Weddings go green
Matrimonial vows of commitment extend to planet Earth.
Haily Zaki and Brian Tuey trekked four miles up southern California’s San Gabriel Mountains with 32 friends, accompanied by pack mules carrying granola bars and organic lamb. There, in a propane- and hydro-powered campsite dining hall bedecked with pine cones, they exchanged wedding vows.Skip to next paragraph
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Tara Brown and Michael Selders incorporated 21 “eco-initiatives” into their wedding at Houston’s Four Seasons Hotel. To make up for the pollution caused by their honeymoon flight to Hawaii, the Selderses purchased carbon offsets, a means of reducing carbon emissions by contributing money to plant trees or develop renewable-energy projects.
Dana Wilmert wore a 1950s sea foam green prom dress purchased for $1 from a thrift store when she married Johnny Damm in DeLand, Fla. She made the paper for her invitations and stitched magazines together to make the envelopes. At the reception, her guests ate local, organic fare served on biodegradable bamboo plates, which were later composted.
For these – and some other – brides and grooms, wedding traditions and festivities are taking on a distinctly greener hue. These ecoconscious couples are donating leftover reception food to shelters, planting trees in honor of their guests in lieu of giving favors, and eschewing gifts in favor of contributions to the charity of their choice.
This is no fleeting trend, insists Corina Beczner, founder of Vibrant Events, a sustainable-event consulting business in San Francisco. “This is something that’s here to stay,” she says. “It’s an alignment with people’s values in the world.”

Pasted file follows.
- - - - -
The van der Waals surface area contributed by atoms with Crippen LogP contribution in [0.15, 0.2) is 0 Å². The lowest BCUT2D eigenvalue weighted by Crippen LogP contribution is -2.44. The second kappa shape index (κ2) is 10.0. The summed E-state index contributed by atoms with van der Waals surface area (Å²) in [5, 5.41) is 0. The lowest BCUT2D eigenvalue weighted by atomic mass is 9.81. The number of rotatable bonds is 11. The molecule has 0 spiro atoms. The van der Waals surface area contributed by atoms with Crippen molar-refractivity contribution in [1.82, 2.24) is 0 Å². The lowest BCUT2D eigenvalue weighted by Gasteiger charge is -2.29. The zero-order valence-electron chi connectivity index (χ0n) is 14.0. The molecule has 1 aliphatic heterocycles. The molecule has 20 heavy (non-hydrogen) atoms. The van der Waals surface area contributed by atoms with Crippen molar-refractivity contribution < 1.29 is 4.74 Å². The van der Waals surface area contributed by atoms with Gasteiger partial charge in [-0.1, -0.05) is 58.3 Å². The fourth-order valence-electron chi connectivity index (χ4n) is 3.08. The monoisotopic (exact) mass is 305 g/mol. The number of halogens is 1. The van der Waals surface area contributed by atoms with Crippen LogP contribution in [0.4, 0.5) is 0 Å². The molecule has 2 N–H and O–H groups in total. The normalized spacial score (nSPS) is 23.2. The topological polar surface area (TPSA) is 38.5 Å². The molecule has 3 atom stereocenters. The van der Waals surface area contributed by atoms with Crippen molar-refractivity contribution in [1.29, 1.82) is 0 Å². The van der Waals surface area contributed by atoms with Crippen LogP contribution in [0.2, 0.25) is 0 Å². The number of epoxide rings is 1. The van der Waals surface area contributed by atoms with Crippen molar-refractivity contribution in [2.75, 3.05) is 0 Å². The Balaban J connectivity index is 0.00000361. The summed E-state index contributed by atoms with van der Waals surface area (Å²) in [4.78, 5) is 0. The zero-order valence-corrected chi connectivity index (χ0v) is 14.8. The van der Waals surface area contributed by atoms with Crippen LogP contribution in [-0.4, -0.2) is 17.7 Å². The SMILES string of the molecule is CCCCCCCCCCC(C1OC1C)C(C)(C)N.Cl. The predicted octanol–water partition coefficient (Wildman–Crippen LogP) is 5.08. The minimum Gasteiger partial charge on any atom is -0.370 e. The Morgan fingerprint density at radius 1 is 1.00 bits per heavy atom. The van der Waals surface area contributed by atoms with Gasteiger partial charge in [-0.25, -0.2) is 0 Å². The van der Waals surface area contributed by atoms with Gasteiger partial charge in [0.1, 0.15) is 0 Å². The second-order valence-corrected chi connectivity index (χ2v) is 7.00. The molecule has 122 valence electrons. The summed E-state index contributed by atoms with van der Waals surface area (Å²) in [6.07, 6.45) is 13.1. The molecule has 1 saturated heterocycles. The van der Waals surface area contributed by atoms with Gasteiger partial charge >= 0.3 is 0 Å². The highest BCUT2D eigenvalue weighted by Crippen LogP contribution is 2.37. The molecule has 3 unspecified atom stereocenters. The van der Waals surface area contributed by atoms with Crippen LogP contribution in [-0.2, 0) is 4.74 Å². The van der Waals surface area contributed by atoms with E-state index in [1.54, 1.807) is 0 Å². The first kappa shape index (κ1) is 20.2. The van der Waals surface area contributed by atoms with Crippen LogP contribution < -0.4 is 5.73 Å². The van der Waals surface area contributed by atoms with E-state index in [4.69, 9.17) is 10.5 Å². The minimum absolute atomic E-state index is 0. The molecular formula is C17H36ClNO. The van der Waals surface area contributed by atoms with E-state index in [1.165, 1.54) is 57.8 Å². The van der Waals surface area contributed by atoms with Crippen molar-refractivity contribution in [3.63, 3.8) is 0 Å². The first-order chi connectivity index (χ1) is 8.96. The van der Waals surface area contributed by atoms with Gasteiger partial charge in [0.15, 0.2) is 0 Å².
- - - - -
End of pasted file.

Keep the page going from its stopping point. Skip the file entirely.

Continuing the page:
In a world in which “green” is increasingly appended to just about everything as the adjective of choice, defining a green wedding isn’t easy.
For some, it is no more elaborate than limiting the guest list to reduce carbon emissions. It may mean organizing carpools for the guests or hiring biofuel buses and hybrid limos. Or it may mean simply recycling that old family diamond as an engagement ring.
Still, there are many shades of green. The Tueys’ three-day camping trip wedding cost $6,500. Though Ms. Brown-Selders wouldn’t comment on the cost of her wedding, she hired Jessica Zapatero, founder and director of Green Lily Events in Houston, who caters to brides with budgets over $30,000. Ms. Zapatero helped Brown-Selders find an elegant raw-silk dress and yarmulkes made from recycled cardboard.
“A green wedding is not just wearing a burlap sack and walking down the aisle barefoot,” says Mireya Navarro, author of “Green Wedding: Planning Your Eco-friendly Celebration.”
Precious as some of the efforts to go green may seem to some, what all green weddings share is an effort to conserve resources and reduce waste, to make a commitment to the planet the newlyweds will live on as they make a lifelong commitment to each other.
“It just seemed natural to me to want to green my wedding,” says Brown-Selders. “Once I learned how much waste accumulated from one wedding, I learned I [couldn’t] do this.”